PaulRB - yes calibration only happens once. I included the little loop with the millis() function to make sure it only happens for the first few seconds that the circuit is activated, but I guess I should put it in to setup loop. Thanks for the pointer!

Peter H - pin 5 was a typo, and I had been using that array but changed the code recently. I'll drop it. As for your second recommendation, will n reset to 0 once it becomes equal to 'Taps'? Also, The arrays I've included are this long because I want to be able to monitor between 1 and 6 taps just by changing that variable. If I do something like int array[Taps] {1, 2, 3, 4, 5, 6, 7, 8, 9, 10, 11, 12} will the array just be 'trimmed' to whatever number Taps represents? Or should I just build each array using the Taps variable?

Dave-in-nj - This project will watch for bubbles or foam coming througha keg line. If there is a small enough bit of foam or a small bubble that slips by unnoticed, it's ok. Mostly this is just to alert the pourer when the keg is empty and there is just foam/CO2 coming through the line. So worst case scenario really is no worse than what already happens all the time anyway - you're pouring a beer and suddenly the thing sputters out pure foam. Also, if I used a comparitor I would have to set up each optical sensor to output the same voltage, which would be difficult enough I think without considering that each line will have a different beer in it (and therefore reflect a different light value to the sensor).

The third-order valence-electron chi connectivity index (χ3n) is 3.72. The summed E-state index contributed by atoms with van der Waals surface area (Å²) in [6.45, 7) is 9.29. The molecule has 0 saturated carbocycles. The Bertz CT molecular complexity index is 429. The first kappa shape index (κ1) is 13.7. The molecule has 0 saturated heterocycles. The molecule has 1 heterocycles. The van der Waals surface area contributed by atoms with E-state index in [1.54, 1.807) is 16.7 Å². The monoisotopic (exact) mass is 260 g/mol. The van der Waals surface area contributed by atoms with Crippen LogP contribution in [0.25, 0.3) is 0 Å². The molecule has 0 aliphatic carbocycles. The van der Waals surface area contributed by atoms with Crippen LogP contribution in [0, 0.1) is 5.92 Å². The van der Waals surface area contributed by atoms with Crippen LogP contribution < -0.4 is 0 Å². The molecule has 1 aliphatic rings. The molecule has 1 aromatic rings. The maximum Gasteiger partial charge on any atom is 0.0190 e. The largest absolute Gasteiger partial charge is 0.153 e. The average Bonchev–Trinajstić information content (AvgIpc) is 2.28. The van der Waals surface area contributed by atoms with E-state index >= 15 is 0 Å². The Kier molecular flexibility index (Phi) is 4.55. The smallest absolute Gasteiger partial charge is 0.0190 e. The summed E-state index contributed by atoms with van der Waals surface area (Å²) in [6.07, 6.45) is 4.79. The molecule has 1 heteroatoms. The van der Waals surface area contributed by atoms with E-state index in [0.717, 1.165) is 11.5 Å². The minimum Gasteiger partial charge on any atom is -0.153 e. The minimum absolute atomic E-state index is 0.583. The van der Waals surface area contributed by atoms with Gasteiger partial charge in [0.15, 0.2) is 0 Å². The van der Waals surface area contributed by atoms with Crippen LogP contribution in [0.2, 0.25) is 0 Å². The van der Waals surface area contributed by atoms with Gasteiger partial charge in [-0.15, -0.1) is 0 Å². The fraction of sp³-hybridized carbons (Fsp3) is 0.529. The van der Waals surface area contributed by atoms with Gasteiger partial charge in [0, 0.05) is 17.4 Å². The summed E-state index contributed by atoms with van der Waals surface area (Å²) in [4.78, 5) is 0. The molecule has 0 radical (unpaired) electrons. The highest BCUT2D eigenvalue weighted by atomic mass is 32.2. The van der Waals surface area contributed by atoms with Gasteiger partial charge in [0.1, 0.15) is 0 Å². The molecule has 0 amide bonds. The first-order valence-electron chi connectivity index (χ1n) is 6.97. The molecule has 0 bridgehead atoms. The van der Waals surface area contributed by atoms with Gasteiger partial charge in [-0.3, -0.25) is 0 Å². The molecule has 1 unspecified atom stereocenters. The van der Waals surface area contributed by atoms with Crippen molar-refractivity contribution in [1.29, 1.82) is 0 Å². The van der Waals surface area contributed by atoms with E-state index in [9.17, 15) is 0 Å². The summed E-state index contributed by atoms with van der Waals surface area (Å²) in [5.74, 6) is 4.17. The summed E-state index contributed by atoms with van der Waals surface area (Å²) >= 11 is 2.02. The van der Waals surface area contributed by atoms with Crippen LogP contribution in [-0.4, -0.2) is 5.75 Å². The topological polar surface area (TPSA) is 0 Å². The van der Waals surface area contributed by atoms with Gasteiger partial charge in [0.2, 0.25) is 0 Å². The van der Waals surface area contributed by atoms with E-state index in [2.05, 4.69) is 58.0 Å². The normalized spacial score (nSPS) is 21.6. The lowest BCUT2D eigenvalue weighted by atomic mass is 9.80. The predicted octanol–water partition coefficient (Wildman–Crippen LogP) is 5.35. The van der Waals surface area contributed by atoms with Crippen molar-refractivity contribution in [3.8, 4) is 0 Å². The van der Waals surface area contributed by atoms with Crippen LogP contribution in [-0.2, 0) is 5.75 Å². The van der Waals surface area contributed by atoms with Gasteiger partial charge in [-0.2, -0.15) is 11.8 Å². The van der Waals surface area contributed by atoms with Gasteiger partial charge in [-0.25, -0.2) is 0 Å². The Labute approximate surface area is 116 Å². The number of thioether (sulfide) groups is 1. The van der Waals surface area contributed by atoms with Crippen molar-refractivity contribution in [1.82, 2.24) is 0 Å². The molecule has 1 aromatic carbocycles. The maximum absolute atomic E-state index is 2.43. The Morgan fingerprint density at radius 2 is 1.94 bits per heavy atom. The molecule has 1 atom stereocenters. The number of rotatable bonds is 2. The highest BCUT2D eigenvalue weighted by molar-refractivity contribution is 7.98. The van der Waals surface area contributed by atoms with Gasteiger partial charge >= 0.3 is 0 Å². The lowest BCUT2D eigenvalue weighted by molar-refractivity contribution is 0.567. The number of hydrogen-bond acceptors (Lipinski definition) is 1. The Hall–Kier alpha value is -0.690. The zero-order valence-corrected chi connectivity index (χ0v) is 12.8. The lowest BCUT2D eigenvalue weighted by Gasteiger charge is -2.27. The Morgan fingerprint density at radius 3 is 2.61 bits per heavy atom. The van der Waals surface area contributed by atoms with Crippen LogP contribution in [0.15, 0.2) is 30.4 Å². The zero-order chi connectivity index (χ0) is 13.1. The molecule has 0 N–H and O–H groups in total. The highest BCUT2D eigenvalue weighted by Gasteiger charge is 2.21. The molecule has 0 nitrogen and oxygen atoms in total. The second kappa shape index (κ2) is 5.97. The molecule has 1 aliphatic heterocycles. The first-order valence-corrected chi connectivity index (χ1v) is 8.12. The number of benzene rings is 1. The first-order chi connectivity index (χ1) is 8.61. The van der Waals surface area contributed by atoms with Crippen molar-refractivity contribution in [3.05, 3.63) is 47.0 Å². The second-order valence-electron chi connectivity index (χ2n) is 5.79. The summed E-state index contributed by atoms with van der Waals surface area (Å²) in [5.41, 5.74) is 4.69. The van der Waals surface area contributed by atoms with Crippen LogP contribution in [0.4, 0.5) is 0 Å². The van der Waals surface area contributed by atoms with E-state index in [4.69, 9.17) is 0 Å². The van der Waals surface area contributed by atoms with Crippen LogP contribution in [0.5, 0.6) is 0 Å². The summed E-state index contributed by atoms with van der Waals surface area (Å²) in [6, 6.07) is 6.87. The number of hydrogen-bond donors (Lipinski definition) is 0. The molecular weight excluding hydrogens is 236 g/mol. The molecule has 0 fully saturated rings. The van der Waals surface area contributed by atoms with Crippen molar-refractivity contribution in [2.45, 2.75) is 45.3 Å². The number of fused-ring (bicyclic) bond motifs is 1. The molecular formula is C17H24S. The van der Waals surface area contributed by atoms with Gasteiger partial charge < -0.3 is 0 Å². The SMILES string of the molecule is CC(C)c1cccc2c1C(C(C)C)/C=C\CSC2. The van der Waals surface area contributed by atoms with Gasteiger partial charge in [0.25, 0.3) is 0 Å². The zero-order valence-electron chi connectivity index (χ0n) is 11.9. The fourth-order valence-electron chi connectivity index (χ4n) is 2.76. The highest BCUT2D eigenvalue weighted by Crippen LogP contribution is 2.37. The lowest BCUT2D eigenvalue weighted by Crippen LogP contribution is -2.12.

Thanks again for all the help!

The bug is that you look like you intend to iterate two times, when you're actually iterating three times.

setup() isn't a loop. It only gets called once when the Arduino gets switched/reset. loop() on the other hand is a loop (or rather it gets called repeatedly by a loop).